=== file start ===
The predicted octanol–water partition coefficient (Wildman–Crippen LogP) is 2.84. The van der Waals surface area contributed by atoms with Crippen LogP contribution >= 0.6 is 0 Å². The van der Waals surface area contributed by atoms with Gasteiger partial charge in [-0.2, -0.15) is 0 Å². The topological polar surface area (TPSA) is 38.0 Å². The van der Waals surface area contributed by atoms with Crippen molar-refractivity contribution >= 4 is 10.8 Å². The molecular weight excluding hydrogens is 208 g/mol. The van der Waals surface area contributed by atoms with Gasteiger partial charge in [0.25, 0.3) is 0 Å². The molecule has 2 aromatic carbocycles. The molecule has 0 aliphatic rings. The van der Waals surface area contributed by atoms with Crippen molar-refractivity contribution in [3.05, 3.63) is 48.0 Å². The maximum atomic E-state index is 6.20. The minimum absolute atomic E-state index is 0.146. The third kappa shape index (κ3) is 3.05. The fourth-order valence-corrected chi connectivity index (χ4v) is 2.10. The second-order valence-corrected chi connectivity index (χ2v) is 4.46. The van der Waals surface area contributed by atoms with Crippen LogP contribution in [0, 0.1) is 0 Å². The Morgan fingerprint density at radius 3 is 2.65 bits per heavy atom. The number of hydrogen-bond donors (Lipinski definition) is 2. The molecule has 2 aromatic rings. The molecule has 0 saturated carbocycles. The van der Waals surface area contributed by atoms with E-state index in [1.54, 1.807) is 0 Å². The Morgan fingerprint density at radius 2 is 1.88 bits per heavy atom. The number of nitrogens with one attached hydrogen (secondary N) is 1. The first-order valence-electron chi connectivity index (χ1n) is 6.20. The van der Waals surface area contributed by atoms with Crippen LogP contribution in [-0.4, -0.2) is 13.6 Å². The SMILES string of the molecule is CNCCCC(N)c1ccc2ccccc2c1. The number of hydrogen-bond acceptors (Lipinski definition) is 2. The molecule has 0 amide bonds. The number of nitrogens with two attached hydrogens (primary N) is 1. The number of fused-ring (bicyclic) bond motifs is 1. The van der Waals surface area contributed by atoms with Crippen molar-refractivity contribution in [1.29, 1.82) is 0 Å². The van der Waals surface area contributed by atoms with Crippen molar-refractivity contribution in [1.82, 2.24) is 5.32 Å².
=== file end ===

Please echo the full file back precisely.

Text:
The predicted octanol–water partition coefficient (Wildman–Crippen LogP) is 2.84. The van der Waals surface area contributed by atoms with Crippen LogP contribution >= 0.6 is 0 Å². The van der Waals surface area contributed by atoms with Gasteiger partial charge in [-0.2, -0.15) is 0 Å². The topological polar surface area (TPSA) is 38.0 Å². The van der Waals surface area contributed by atoms with Crippen molar-refractivity contribution >= 4 is 10.8 Å². The molecular weight excluding hydrogens is 208 g/mol. The van der Waals surface area contributed by atoms with Gasteiger partial charge in [0.25, 0.3) is 0 Å². The molecule has 2 aromatic carbocycles. The molecule has 0 aliphatic rings. The van der Waals surface area contributed by atoms with Crippen molar-refractivity contribution in [3.05, 3.63) is 48.0 Å². The maximum atomic E-state index is 6.20. The minimum absolute atomic E-state index is 0.146. The third kappa shape index (κ3) is 3.05. The fourth-order valence-corrected chi connectivity index (χ4v) is 2.10. The second-order valence-corrected chi connectivity index (χ2v) is 4.46. The van der Waals surface area contributed by atoms with Crippen LogP contribution in [0, 0.1) is 0 Å². The Morgan fingerprint density at radius 3 is 2.65 bits per heavy atom. The number of hydrogen-bond donors (Lipinski definition) is 2. The molecule has 2 aromatic rings. The molecule has 0 saturated carbocycles. The van der Waals surface area contributed by atoms with E-state index in [1.54, 1.807) is 0 Å². The Morgan fingerprint density at radius 2 is 1.88 bits per heavy atom. The number of nitrogens with one attached hydrogen (secondary N) is 1. The first-order valence-electron chi connectivity index (χ1n) is 6.20. The van der Waals surface area contributed by atoms with Crippen LogP contribution in [-0.4, -0.2) is 13.6 Å². The SMILES string of the molecule is CNCCCC(N)c1ccc2ccccc2c1. The number of hydrogen-bond acceptors (Lipinski definition) is 2. The molecule has 0 amide bonds. The number of nitrogens with two attached hydrogens (primary N) is 1. The number of fused-ring (bicyclic) bond motifs is 1. The van der Waals surface area contributed by atoms with Crippen molar-refractivity contribution in [1.29, 1.82) is 0 Å². The van der Waals surface area contributed by atoms with Crippen molar-refractivity contribution in [1.82, 2.24) is 5.32 Å².